In one embodiment, a lumbar system for use in a seat includes a frame having a first side and a second side substantially opposite the first side, a pump mounted to the second side of the frame and operable to pressurize air, and a control module mounted to the second side of the frame. The control module is in communication with the pump to receive pressurized air. The lumbar system also includes a plurality of air cells mounted to the first side of the frame. Each of the plurality of air cells individually communicates with the control module to receive variable amounts of pressurized air provided by the pump such that each air cell is independently inflatable. The frame, the pump, the control module, and the plurality of air cells are installable in the seat as a single unit by coupling the frame to the seat.

In another embodiment, the lumbar system includes a frame installable within a portion of the seat, a pump operable to pressurize air, and a plurality of air cells mounted to the frame. Each air cell is operable to receive pressurized air from the pump and is infinitely adjustable between a deflated state and a fully inflated state. The lumbar system also includes a control module having a manifold in communication between the pump and the plurality of air cells. The control module is operable to independently and variably inflate each air cell in both a static support mode and a dynamic massage mode. The static support mode includes multiple static support positions.

In yet another embodiment, a seat includes a seat frame and a lumbar system. The lumbar system includes a lumbar frame having a first side and a second side substantially opposite the first side, a pump mounted to the second side of the lumbar frame and operable to pressurize air, and a plurality of air cells mounted to the first side of the lumbar frame. Each air cell is operable to receive variable amounts of pressurized air provided by the pump such that each air cell is independently inflatable. The seat also includes a control module mounted to the second side of the lumbar frame and having a manifold in communication between the pump and the plurality of air cells. The control module is operable to independently and variably inflate each air cell in both a static support mode and a dynamic massage mode. The static support mode includes multiple static support positions. The seat further includes a blower mounted to the lumbar frame to propel an air flow into a space between the first side of the frame and an outer surface of the seat. The lumbar frame, the pump, the control module, the plurality of air cells, and the blower are installed in the seat as a single unit by coupling the lumbar frame to the seat frame.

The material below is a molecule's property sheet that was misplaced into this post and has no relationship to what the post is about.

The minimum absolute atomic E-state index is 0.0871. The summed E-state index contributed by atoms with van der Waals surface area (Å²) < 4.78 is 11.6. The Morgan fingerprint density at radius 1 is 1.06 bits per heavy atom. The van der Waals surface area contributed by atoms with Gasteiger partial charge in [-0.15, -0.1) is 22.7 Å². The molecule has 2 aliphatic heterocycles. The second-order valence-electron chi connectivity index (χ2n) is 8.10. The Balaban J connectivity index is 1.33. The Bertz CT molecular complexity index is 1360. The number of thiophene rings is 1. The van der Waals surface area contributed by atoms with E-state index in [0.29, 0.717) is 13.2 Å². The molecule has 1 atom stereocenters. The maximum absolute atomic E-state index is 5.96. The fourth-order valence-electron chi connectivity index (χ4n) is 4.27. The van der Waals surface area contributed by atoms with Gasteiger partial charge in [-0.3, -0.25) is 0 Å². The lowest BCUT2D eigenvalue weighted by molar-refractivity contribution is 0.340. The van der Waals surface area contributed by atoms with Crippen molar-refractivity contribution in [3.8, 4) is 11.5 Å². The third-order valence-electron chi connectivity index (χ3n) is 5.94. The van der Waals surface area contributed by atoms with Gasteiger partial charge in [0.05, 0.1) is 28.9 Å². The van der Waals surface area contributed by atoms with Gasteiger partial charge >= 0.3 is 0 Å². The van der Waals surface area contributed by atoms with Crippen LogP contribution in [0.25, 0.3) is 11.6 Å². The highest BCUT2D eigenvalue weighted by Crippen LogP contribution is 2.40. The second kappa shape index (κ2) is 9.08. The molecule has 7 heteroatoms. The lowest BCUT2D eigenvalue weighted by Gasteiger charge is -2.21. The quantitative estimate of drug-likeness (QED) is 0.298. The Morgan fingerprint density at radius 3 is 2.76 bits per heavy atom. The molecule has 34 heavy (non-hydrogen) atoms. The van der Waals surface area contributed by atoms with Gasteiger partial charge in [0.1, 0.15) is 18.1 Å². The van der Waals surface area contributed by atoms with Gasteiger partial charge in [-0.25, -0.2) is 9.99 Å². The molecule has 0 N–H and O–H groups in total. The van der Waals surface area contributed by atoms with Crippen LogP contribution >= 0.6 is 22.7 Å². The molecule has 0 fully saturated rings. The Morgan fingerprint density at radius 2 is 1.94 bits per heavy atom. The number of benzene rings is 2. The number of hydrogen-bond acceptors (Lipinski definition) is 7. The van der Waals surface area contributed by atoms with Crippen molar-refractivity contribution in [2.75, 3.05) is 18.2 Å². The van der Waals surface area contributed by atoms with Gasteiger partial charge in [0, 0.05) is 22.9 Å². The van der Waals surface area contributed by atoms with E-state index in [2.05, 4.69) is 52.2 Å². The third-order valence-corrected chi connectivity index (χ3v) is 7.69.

Other aspects of the invention will become apparent by consideration of the detailed description and accompanying drawings.

BRIEF DESCRIPTION OF THE DRAWINGS

FIG. 1 is a front perspective, partial sectional view of a seat including a zone lumbar system embodying the invention.

FIG. 2 is a rear perspective, partial sectional view of the seat and the zone lumbar system shown in FIG. 1.

FIG. 3 is a front view of the zone lumbar system shown in FIG. 1.

FIG. 4 is a side view of an air cell for use with the zone lumbar system of FIG. 1 in a deflated state.

FIG. 5 is a side view of the air cell of FIG. 4 in a partially inflated state.

FIG. 6 is a side view of the air cell of FIG. 4 in a fully inflated state.

FIG. 7 is a side view of a comfort button for use with the air cell of FIG. 5.

FIG. 8 is a side view of another embodiment of an air cell for use with the zone lumbar system of FIG. 1.

FIG. 9 is an enlarged rear perspective view of a portion of the zone lumbar system shown in FIG. 1.

FIG. 10 is a schematic of a control module for use with the zone lumbar system shown in FIG. 1.